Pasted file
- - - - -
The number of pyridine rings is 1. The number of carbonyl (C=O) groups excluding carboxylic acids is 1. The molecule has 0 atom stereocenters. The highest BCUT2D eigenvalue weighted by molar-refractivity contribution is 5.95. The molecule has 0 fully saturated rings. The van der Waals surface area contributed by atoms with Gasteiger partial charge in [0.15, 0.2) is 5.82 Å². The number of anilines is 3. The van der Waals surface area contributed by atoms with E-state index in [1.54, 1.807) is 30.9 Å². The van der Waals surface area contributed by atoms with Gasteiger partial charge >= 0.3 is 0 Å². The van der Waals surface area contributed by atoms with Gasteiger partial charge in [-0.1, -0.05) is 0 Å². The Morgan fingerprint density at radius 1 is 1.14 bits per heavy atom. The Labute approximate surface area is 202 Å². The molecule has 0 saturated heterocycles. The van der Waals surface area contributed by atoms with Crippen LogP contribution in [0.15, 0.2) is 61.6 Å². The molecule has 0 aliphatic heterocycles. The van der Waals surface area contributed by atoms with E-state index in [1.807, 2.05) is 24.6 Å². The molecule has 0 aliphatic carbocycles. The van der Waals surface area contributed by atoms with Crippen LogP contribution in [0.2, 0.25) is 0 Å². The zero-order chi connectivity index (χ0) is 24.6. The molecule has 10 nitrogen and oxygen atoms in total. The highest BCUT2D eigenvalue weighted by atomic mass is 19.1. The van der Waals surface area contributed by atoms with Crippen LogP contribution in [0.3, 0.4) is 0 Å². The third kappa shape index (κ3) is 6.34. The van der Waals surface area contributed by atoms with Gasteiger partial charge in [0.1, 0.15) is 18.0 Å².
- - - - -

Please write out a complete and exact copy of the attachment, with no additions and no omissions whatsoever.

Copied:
The number of pyridine rings is 1. The number of carbonyl (C=O) groups excluding carboxylic acids is 1. The molecule has 0 atom stereocenters. The highest BCUT2D eigenvalue weighted by molar-refractivity contribution is 5.95. The molecule has 0 fully saturated rings. The van der Waals surface area contributed by atoms with Gasteiger partial charge in [0.15, 0.2) is 5.82 Å². The number of anilines is 3. The van der Waals surface area contributed by atoms with E-state index in [1.54, 1.807) is 30.9 Å². The van der Waals surface area contributed by atoms with Gasteiger partial charge >= 0.3 is 0 Å². The van der Waals surface area contributed by atoms with Gasteiger partial charge in [-0.1, -0.05) is 0 Å². The Morgan fingerprint density at radius 1 is 1.14 bits per heavy atom. The Labute approximate surface area is 202 Å². The molecule has 0 saturated heterocycles. The van der Waals surface area contributed by atoms with Crippen LogP contribution in [0.15, 0.2) is 61.6 Å². The molecule has 0 aliphatic heterocycles. The van der Waals surface area contributed by atoms with E-state index in [1.807, 2.05) is 24.6 Å². The molecule has 0 aliphatic carbocycles. The van der Waals surface area contributed by atoms with Crippen LogP contribution in [0.2, 0.25) is 0 Å². The zero-order chi connectivity index (χ0) is 24.6. The molecule has 10 nitrogen and oxygen atoms in total. The highest BCUT2D eigenvalue weighted by atomic mass is 19.1. The van der Waals surface area contributed by atoms with Crippen LogP contribution in [0.3, 0.4) is 0 Å². The third kappa shape index (κ3) is 6.34. The van der Waals surface area contributed by atoms with Gasteiger partial charge in [0.1, 0.15) is 18.0 Å².